Payroll data came in this morning showing zero net new jobs. Actually, it came in at +17,000 private payroll jobs, -17,000 public payroll jobs. The government continues to drop jobs, shedding around 600,000 since the beginning of the recession. This has become a major disaster that has increased the ranks of the unemployed and put downward pressure on demand at the worst possible time.
The terrible private payroll jobs numbers need to be taken into account along with two other worrisome signs. Firstly, in the previous two months job numbers were revised down, making the anemic recovery even worse. June dropped from 46,000 to 20,000 jobs created, and July went from 117,000 down to 85,000. The labor market is even weaker than we thought.
The second sign is that major indicators surrounding those who do have a job are weak. Let’s look at the total amount of hours worked in the economy, production and non-supervisory hours. The Bureau of Labor Statistics adds up all the hours worked in the economy and plots them on a graph, divided by a previous year to set a baseline. This is total hours worked in the entire economy, not hours per employee or anything like that. And that number declined in August:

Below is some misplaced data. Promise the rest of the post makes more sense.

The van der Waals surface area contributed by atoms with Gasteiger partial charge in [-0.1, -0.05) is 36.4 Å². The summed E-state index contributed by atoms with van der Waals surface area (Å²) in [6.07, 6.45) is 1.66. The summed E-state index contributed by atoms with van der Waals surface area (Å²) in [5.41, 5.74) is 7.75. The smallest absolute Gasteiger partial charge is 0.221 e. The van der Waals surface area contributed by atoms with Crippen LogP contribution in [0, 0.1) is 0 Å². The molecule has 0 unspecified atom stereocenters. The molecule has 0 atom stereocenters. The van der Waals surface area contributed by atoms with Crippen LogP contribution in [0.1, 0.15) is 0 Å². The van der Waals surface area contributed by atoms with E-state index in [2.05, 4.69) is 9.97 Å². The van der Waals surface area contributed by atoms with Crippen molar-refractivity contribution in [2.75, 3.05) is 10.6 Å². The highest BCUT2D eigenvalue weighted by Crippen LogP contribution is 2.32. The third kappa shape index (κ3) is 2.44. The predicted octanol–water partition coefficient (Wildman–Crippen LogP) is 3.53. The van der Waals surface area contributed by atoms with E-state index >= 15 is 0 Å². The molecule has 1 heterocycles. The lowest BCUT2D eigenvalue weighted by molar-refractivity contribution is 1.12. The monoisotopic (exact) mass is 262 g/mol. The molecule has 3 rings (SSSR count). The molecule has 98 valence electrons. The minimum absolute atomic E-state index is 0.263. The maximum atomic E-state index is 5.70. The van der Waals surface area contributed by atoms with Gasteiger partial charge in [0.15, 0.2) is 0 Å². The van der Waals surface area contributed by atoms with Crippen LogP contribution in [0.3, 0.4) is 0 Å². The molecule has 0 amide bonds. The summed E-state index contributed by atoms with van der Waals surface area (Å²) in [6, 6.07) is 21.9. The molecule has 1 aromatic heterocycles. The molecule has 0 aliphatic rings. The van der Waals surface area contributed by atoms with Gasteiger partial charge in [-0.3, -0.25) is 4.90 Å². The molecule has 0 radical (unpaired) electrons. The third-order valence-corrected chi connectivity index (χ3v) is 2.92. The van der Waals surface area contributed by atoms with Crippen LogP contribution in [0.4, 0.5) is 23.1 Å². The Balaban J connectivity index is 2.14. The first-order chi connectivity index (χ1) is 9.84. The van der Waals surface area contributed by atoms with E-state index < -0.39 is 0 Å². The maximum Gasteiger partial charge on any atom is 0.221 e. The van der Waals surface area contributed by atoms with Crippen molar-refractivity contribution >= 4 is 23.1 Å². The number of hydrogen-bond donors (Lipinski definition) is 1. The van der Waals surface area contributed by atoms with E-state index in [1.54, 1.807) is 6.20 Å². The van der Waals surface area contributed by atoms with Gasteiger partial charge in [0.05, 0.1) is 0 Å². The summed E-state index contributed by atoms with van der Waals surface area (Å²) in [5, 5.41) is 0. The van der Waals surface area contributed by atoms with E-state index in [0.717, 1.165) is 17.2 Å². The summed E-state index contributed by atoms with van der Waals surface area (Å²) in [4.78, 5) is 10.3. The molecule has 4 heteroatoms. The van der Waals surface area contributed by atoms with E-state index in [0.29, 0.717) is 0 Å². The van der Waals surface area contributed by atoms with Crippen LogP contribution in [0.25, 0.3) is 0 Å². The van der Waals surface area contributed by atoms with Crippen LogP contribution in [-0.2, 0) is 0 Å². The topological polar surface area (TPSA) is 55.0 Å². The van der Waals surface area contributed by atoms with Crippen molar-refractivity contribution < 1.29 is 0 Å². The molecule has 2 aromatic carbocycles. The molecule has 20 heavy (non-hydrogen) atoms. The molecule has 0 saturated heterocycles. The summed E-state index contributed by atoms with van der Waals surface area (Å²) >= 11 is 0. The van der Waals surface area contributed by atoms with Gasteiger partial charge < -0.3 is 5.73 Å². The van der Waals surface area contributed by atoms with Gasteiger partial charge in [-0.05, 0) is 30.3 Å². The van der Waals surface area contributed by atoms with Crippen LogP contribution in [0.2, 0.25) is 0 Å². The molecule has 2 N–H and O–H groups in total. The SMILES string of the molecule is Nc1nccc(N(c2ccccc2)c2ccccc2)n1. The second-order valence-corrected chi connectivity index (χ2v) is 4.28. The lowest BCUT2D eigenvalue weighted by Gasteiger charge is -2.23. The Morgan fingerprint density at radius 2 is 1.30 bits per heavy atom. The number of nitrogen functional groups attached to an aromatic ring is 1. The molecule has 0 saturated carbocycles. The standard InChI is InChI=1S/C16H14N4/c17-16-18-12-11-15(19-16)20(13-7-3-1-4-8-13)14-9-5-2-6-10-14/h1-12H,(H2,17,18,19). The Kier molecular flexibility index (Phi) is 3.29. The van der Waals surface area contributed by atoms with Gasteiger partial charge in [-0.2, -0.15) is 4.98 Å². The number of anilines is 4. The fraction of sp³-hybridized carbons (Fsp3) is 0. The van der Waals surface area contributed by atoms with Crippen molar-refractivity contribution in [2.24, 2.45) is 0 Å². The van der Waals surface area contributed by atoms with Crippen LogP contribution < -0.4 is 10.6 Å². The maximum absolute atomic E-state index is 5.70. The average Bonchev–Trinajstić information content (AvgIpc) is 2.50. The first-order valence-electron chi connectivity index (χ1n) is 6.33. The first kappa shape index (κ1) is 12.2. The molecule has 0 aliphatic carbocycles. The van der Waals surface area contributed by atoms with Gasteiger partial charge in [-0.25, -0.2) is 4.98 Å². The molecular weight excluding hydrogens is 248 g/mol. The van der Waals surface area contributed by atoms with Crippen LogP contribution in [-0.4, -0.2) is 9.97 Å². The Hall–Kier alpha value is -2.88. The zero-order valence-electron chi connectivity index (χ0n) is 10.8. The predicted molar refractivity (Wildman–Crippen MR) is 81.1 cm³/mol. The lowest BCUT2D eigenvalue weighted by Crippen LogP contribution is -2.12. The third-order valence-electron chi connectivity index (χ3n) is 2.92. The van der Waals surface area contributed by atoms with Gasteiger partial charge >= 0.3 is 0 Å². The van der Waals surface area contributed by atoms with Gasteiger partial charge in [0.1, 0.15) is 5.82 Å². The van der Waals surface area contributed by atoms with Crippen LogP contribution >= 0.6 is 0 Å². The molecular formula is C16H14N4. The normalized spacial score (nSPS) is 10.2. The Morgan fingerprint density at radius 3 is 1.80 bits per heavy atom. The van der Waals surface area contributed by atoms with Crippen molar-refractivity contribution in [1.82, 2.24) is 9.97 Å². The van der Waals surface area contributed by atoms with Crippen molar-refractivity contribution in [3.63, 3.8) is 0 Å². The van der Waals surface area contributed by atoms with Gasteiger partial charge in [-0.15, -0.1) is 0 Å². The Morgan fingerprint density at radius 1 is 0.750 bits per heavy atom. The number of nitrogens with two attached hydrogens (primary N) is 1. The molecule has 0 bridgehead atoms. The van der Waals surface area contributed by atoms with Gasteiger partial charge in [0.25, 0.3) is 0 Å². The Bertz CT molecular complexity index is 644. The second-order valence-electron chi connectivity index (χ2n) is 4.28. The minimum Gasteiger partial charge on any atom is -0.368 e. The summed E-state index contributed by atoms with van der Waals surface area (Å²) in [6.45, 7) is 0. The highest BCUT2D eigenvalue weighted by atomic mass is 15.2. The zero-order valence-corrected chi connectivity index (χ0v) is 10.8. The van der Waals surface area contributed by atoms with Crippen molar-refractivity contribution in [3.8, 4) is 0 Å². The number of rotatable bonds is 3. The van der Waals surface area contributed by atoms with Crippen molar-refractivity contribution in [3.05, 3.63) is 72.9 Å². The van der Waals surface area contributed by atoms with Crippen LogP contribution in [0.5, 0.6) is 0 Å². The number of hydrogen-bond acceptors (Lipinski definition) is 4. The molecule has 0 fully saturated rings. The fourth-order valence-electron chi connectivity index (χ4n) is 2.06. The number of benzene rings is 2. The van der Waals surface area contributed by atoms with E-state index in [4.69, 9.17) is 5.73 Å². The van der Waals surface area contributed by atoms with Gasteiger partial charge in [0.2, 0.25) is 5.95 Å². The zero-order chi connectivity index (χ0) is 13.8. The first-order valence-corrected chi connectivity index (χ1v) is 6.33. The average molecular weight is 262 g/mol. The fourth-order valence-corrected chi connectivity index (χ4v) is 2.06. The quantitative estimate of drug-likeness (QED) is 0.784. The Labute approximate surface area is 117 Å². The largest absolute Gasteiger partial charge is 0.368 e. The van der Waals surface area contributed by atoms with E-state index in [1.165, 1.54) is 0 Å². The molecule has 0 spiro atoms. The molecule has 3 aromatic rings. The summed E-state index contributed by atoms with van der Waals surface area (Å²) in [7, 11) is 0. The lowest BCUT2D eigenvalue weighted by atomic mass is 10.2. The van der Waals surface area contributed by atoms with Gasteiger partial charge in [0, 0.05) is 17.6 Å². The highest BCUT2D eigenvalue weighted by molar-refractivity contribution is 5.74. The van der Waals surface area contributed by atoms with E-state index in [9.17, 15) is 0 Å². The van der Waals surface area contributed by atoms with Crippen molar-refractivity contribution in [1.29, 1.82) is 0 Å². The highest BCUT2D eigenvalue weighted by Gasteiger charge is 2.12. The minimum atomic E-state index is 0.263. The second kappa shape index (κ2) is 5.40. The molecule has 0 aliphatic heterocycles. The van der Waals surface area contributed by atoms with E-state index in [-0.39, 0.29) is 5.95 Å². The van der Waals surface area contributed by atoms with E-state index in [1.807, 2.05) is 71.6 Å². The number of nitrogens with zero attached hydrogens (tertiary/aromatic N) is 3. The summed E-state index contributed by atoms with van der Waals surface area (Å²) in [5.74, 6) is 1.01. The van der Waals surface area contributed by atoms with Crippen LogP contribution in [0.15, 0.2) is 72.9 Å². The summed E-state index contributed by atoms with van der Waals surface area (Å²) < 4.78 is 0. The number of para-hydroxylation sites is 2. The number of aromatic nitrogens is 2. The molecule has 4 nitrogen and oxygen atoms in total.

We haven’t seen such a small number of hours worked since November 2004 or March 1999. And as you can see (if you squint), it dropped during August, as it did for total aggregate weekly payrolls.
Average weekly earnings and average weekly hours both dropped slightly. We need these numbers to be taking off, not holding steady or declining. So the economy isn’t working even for those with a job. Also, declining weekly earnings mean there are going to be even less inflationary pressures in the economy than we thought.
Meanwhile, the average duration of unemployment has dropped while the median has increased. It’s too early to tell, but that’s a troubling sign with weak job growth — it means that we are likely seeing more and more unemployed people simply dropping out of the labor force instead of finding a job. This will continue to make the unemployment rate a less important indicator than the employment-to-population ratio.
One thing terrible jobs numbers could do is galvanize public and elite opinion in a way that weak jobs numbers wouldn’t. In the next few weeks, there could be movement in the three major initiatives needed for recovery. President Obama is going to lay out an agenda for fiscal stimulus, the Federal Reserve is having a two-day meeting to determine monetary stimulus, and numerous things appear to be underway in the housing market, including FHFA suing the major banks and several attorneys general breaking from the cover-up-like proposed settlement to investigate foreclosure fraud. We’ll see if it is all too little, too late for the economy as it is.